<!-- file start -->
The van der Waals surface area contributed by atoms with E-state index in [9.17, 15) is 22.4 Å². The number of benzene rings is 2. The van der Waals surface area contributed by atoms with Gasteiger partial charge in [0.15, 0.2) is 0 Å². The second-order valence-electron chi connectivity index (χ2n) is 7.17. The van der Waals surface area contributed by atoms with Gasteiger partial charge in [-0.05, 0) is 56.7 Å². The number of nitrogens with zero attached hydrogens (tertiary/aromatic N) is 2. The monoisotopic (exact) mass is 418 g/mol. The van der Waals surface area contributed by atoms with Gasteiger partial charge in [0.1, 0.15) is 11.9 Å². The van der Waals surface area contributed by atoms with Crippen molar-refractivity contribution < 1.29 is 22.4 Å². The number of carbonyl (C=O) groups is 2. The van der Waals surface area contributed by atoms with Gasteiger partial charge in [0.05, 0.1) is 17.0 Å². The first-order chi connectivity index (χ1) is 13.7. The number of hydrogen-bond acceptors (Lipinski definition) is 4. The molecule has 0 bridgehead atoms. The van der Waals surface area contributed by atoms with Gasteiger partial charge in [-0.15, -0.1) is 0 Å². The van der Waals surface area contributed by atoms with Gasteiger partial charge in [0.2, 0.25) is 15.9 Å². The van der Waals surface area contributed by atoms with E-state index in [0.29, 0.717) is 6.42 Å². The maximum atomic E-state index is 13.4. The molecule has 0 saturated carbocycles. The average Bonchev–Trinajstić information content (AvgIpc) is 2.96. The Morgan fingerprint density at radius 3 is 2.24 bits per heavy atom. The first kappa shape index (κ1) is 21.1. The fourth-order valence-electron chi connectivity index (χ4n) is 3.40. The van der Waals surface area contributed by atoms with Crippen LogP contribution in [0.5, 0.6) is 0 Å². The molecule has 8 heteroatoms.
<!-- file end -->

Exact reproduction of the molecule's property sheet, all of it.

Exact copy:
The van der Waals surface area contributed by atoms with E-state index in [9.17, 15) is 22.4 Å². The number of benzene rings is 2. The van der Waals surface area contributed by atoms with Gasteiger partial charge in [0.15, 0.2) is 0 Å². The second-order valence-electron chi connectivity index (χ2n) is 7.17. The van der Waals surface area contributed by atoms with Gasteiger partial charge in [-0.05, 0) is 56.7 Å². The number of nitrogens with zero attached hydrogens (tertiary/aromatic N) is 2. The monoisotopic (exact) mass is 418 g/mol. The van der Waals surface area contributed by atoms with Gasteiger partial charge in [0.1, 0.15) is 11.9 Å². The van der Waals surface area contributed by atoms with Crippen molar-refractivity contribution < 1.29 is 22.4 Å². The number of carbonyl (C=O) groups is 2. The van der Waals surface area contributed by atoms with Gasteiger partial charge in [0.05, 0.1) is 17.0 Å². The first-order chi connectivity index (χ1) is 13.7. The number of hydrogen-bond acceptors (Lipinski definition) is 4. The molecule has 0 bridgehead atoms. The van der Waals surface area contributed by atoms with Gasteiger partial charge in [-0.15, -0.1) is 0 Å². The van der Waals surface area contributed by atoms with Gasteiger partial charge in [0.2, 0.25) is 15.9 Å². The van der Waals surface area contributed by atoms with E-state index in [0.29, 0.717) is 6.42 Å². The maximum atomic E-state index is 13.4. The molecule has 0 saturated carbocycles. The average Bonchev–Trinajstić information content (AvgIpc) is 2.96. The Morgan fingerprint density at radius 3 is 2.24 bits per heavy atom. The first kappa shape index (κ1) is 21.1. The fourth-order valence-electron chi connectivity index (χ4n) is 3.40. The van der Waals surface area contributed by atoms with Crippen LogP contribution in [0.5, 0.6) is 0 Å². The molecule has 8 heteroatoms.